A model-based analysis of the health impacts of COVID-19 disruptions to primary cervical screening by time since last screen for current and future disruptions

Emily A Burger* (Corresponding Author), Inge MCM de Kok, James F O'Mahony, Matejka Rebolj, Erik EL Jansen, Daniel D de Bondt, James Killen, Sharon J Hanley, Alejandra Castanon, Mary Caroline Regan, Jane J Kim, Karen Canfell, Megan A Smith

*Corresponding author for this work

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We evaluated how temporary disruptions to primary cervical cancer (CC) screening services may differentially impact women due to heterogeneity in their screening history and test modality. We used three CC models to project the short- and long-term health impacts assuming an underlying primary screening frequency (i.e., 1, 3, 5, or 10 yearly) under three alternative COVID-19-related screening disruption scenarios (i.e., 1-, 2-, or 5-year delay) versus no delay in the context of both cytology-based and human papillomavirus (HPV)-based screening. Models projected a relative increase in symptomatically detected cancer cases during a 1-year delay period that was 38% higher (Policy1-Cervix), 80% higher (Harvard), and 170% higher (MISCAN-Cervix) for underscreened women whose last cytology screen was 5 years prior to the disruption period compared with guidelines-compliant women (i.e., last screen 3 years prior to disruption). Over a woman’s lifetime, temporary COVID-19-related delays had less impact on lifetime risk of developing CC than screening frequency and test modality; however, CC risks increased disproportionately the longer time had elapsed since a woman’s last screen at the time of the disruption. Excess risks for a given delay period were generally lower for HPV-based screeners than for cytology-based screeners. Our independent models predicted that the main drivers of CC risk were screening frequency and screening modality, and the overall impact of disruptions from the pandemic on CC outcomes may be small. However, screening disruptions disproportionately affect underscreened women, underpinning the importance of reaching such women as a critical area of focus, regardless of temporary disruptions.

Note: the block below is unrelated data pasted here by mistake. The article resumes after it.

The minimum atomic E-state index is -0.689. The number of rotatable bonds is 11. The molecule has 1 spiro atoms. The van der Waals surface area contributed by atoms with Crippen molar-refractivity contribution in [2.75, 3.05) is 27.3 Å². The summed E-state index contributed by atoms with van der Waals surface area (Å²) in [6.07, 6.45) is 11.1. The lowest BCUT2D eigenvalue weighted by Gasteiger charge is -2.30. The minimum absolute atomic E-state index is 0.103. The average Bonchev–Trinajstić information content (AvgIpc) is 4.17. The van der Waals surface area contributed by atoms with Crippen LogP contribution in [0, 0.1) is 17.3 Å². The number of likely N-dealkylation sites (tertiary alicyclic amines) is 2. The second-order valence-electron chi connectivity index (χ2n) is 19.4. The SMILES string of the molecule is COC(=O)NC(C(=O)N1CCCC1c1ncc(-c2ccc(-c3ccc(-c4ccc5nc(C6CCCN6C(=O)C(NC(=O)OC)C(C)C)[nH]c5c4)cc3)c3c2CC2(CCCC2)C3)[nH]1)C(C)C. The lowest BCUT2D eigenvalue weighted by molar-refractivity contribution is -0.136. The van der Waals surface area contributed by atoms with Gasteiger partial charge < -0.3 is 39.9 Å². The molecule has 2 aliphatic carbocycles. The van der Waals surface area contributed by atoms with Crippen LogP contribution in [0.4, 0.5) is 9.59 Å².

Original languageEnglish
Article numbere81711
Number of pages17
Early online date12 Oct 2022
Publication statusPublished - 12 Oct 2022

Bibliographical note

Emily A Burger receives salary support from the Norwegian Cancer Society (#198073), Megan A Smith receives salary support from the National Health and Medical Research Council, Australia (APP1159491) and Cancer Institute NSW (ECF181561). James O’Mahony is funded by Ireland’s Health Research Board (EIA2017054). Matejka Rebolj receives support from Public Health England, which provided funding for evaluation of various PHE projects; member of various PHE advisory groups for cervical screening; attended meetings with various HPV assay manufacturers; fee for lecture in the last four years from Hologic, paid to employer.

Funder Grant reference number Author National Cancer Institute U01CA199334 Jane J Kim Karen Canfell Inge MCM de Kok Cancer Research UK C8162/A27047 Matejka Rebolj Alejandra Castanon Norwegian Cancer Society #198073 Emily A Burger National Health and Medical Research Council, Australia APP1159491 Megan A Smith Cancer Institute NSW ECF181561 Megan A Smith Ireland’s Health Research Board EIA2017054 James F O'Mahony Public Health England Matejka Rebolj The funders had no role in study design, data collection and interpretation, or the decision to submit the work for publication. The contents are solely the responsibility of the authors and do not necessarily represent the official


  • cervical cancer
  • COVID-19
  • simulation modeling


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